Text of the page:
The professorships were established in 2006 with a gift of $1.5 million by entrepreneur, philanthropist and BU Trustee (and alumni, Graduate School of Management ’71) Peter T. Paul, president of Paul Financial, LLC, and owner and chairman of Grove Street Winery. Over the course of five years, the gift will have supported 10 appointments, each having three-year terms. All must have been at BU no more than two years and have held no prior professorships.

“The Peter Paul Professorships really serve to highlight the caliber, potential and continued vitality of Boston University’s diverse faculty,” said Morrison. “This year’s recipients have been cited for their expertise in their areas of study, their passion for the creation and transmission of knowledge, and their efforts to enhance the student experience.”

Fisher studies the role of improvisation on the development of teams in the areas of leadership, creativity and group decision-making. In addition to recently receiving a Ph.D. from Harvard Business School, his background includes a master’s degree in music from New York University and a bachelor’s in Jazz Performance from the New England Conservatory of Music.

Han develops highly interdisciplinary and translational neuroengineering approaches to treat neurological and psychiatric diseases. Her most recent postdoctoral work was at the McGovern Institute and Media Lab at MIT, preceded by work at Stanford University. She earned a Ph.D. at the University of Wisconsin and a bachelor’s degree at the University of Beijing.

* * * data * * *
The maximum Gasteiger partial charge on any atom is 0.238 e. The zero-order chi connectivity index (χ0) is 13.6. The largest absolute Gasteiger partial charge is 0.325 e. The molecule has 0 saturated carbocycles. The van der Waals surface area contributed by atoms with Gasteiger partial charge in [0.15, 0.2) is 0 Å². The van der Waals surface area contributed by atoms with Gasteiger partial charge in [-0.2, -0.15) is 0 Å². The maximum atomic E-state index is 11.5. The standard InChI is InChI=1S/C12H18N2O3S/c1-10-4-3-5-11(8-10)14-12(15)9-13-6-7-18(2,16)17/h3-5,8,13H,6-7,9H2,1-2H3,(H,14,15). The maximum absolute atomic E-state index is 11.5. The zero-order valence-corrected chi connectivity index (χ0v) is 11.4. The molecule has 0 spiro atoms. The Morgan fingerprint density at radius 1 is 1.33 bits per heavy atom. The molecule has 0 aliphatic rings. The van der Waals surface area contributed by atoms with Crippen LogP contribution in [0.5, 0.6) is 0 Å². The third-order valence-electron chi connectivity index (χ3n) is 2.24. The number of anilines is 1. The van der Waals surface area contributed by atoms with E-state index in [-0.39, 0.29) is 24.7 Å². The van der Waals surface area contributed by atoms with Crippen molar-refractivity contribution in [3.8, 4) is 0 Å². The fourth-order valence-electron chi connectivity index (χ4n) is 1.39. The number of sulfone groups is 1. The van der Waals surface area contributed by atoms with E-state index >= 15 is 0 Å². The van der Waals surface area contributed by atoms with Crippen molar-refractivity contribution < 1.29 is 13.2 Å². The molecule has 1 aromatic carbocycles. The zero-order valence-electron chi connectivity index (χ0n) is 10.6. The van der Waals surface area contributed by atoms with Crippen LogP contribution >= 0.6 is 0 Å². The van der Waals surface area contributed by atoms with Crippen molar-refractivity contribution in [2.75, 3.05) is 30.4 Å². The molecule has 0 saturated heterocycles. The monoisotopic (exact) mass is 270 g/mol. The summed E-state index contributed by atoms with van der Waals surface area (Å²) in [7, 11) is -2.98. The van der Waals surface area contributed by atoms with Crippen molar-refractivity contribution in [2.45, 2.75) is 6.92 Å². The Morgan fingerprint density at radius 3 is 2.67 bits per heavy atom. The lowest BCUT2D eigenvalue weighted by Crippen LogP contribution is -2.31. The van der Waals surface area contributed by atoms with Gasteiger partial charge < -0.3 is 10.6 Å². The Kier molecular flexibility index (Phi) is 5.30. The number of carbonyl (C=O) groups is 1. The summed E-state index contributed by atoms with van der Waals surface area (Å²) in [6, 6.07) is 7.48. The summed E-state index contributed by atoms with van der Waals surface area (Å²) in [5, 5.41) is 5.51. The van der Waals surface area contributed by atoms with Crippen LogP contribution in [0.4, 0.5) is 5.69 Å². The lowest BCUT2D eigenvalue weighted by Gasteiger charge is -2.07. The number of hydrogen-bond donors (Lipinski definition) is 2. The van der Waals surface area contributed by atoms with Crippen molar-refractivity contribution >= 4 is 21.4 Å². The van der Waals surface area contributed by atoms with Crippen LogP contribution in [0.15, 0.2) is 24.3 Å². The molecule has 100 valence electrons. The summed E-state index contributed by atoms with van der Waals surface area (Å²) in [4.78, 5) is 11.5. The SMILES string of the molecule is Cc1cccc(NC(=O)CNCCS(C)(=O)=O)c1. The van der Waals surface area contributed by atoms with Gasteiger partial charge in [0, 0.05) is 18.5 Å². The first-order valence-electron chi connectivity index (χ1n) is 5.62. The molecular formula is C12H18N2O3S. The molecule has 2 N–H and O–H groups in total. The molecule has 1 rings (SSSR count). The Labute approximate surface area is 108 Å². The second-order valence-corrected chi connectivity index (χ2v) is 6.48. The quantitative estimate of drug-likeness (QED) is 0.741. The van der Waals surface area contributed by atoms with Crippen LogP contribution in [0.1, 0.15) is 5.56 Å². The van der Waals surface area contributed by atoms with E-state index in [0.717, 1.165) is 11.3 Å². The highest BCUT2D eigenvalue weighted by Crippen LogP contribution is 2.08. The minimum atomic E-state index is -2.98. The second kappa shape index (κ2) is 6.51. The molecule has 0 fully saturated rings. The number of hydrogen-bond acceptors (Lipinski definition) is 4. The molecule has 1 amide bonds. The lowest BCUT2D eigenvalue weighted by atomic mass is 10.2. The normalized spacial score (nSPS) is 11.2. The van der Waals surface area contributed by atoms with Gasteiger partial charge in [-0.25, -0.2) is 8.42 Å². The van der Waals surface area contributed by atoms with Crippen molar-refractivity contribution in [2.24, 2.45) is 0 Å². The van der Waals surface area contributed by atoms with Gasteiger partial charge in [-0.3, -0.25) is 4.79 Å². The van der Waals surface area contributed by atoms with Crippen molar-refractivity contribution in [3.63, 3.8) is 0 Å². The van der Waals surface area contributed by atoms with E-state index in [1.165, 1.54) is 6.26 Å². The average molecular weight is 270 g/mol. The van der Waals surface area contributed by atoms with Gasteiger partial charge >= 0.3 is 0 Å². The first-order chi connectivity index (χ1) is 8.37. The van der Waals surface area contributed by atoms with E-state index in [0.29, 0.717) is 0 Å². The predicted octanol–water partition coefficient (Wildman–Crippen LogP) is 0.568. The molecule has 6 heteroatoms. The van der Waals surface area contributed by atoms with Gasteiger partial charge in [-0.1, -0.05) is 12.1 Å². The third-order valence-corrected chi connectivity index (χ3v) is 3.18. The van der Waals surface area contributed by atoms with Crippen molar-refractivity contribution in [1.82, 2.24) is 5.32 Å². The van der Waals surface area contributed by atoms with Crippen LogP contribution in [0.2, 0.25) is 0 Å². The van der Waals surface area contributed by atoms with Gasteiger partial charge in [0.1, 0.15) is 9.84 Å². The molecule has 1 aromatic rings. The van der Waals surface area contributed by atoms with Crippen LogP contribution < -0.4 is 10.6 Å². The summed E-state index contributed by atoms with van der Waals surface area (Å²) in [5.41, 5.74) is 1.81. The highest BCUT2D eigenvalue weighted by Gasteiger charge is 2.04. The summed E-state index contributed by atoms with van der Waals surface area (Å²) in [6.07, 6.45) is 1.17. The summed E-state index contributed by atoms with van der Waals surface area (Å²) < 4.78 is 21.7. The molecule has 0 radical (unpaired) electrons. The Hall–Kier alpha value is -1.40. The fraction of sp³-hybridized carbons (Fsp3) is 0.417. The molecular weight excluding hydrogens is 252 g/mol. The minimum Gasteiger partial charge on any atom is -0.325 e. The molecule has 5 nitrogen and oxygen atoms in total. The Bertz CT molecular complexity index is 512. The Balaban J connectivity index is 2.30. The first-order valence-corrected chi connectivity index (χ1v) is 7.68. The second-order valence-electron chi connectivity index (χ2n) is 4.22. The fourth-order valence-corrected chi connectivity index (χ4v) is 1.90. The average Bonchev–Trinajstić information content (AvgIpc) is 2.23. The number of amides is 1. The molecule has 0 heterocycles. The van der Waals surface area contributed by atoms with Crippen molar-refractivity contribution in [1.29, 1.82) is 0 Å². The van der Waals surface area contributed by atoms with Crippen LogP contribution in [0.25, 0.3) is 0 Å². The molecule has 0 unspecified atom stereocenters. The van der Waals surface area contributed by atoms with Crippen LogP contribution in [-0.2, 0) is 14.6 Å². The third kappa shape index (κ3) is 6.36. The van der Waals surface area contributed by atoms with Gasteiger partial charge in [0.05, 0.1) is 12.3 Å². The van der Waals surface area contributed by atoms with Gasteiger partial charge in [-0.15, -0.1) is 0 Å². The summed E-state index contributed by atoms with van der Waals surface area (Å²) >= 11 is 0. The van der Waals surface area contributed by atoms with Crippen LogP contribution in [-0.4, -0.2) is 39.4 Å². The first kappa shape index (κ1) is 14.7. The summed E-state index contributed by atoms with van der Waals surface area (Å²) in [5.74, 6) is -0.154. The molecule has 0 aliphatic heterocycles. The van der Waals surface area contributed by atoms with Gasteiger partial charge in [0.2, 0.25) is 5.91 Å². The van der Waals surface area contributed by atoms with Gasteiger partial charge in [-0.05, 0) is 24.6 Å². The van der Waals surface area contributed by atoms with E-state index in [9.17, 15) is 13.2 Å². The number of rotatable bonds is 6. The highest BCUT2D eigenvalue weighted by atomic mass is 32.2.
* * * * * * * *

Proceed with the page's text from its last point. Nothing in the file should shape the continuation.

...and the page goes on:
Schmieder works in two different areas: he studies the interaction of labor market practices with macroeconomic factors to generate employment fluctuations; and he studies the relationship between environmental pollution and infant health. He recently received his doctorate from Columbia University where he also earned two master’s degrees. His undergraduate degree was from the University of Bayreuth in Germany.

Founded in 1839, Boston University is an internationally recognized institution of higher education and research. With more than 30,000 students, it is the fourth largest independent university in the United States. BU contains 17 colleges and schools along with a number of multi-disciplinary centers and institutes which are central to the school’s research and teaching mission.